By Lydia Caplan Blank | Photograph by Michael Fornataro
When Dr. Jim O’Toole chose plastic surgery as his specialty, he knew it was a profession where he would enjoy technical problem-solving and using his artistic skills to repair and reshape the human form. But he never imagined how impactful one particular patient population would be on his career and life.
While working as the plastic surgery chief resident at Long Island Plastic Surgical Group, PC in New York, Dr. O’Toole was meeting with a patient who had just undergone a bilateral mastectomy. “From a surgeon’s perspective, it was a victory. We successfully removed the cancer,” he says. “But when I went to see her in the clinic, she was sobbing. I asked her what was wrong. She looked down at her standard, conventional mastectomy scar and said, ‘I look like a 14-year-old boy who was attacked by a lion.’ When you are involved with a surgery that leaves a woman feeling that way, what do you say?”
The conversation inspired Dr. O’Toole to look into standard mastectomy incisions. His research revealed they had not changed in years. “In training, I was told that if you can recreate shape and form for the breast, then you’ve done your job,” he explains. “But I realized that wasn’t enough. I also realized that the same scar pattern was used regardless of breast or body type for breast cancer operations, and that these same incisions would never be used in cosmetic breast surgeries. There are 20 to 30 different incision patterns that we use for cosmetic breast lift and reduction surgeries that are used to make the scars less visible. I wondered why we didn’t use them for breast cancer patients.”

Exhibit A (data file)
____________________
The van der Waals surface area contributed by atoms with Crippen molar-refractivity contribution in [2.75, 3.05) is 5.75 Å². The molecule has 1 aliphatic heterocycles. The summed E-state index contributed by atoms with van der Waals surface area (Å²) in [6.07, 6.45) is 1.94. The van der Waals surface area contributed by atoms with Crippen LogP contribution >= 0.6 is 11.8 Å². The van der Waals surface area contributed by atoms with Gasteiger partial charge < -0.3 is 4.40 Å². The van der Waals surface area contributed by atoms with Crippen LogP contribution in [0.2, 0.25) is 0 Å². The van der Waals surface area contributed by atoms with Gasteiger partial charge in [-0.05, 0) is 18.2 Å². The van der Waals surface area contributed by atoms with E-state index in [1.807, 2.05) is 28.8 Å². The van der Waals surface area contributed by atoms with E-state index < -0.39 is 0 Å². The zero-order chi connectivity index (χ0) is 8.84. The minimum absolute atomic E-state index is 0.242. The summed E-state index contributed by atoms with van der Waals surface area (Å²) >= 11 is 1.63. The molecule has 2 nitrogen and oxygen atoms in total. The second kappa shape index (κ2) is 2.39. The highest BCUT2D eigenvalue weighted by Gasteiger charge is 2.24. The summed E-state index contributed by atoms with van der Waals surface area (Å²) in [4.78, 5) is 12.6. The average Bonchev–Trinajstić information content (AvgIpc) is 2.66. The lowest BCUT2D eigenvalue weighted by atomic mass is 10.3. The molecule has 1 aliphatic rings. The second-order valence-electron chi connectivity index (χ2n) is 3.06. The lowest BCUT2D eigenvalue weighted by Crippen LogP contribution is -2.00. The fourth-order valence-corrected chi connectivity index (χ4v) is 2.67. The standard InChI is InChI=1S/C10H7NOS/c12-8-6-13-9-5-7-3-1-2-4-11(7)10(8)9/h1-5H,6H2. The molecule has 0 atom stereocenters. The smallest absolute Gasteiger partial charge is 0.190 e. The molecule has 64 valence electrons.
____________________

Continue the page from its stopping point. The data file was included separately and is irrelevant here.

That concern became fuel for his new approach. In 2005, Dr. O’Toole, now practicing in Pittsburgh, began applying cosmetic surgery techniques to breast cancer procedures, an innovation in the industry at that time. He says he immediately noticed a significantly positive effect. “Patients have told me, ‘I didn’t expect to look like myself after surgery,’ or ‘I love that I never have to wear disguising clothing or feel self-conscious again,’” O’Toole says. “When you operate on the female breast, you’re dealing with how women identify their sexuality, sensuality, and femininity. To not take those feelings into account is unacceptable in my opinion.”
Operating on and then supporting patients through medical procedures is one thing. Watching how they flourish after treatment is something special to behold. To Dr. O’Toole, his patients’ happiness and recovery means everything to him. “I’m close with my patients and love to hear how they are enjoying life after cancer. I’m still a clinician, but I’m here to help them through everything,” he says. “And I love seeing what they’ll do next once their treatment is complete.”
While there are countless patients who have inspired Dr. O’Toole over the years, one patient population that has been particularly compelling are those who are genetically susceptible to the development of breast cancer. Generally speaking, these patients tend to be younger and in a more dynamic phase of their life. “Knowing I can help these cancer survivors and ‘pre-vivors’ — those who have not yet developed cancer, but voluntarily choose to have their breasts removed because of a genetic predisposition — continue to lead productive, full lives while looking and feeling their absolute best is the most rewarding part of my career,” says O’Toole.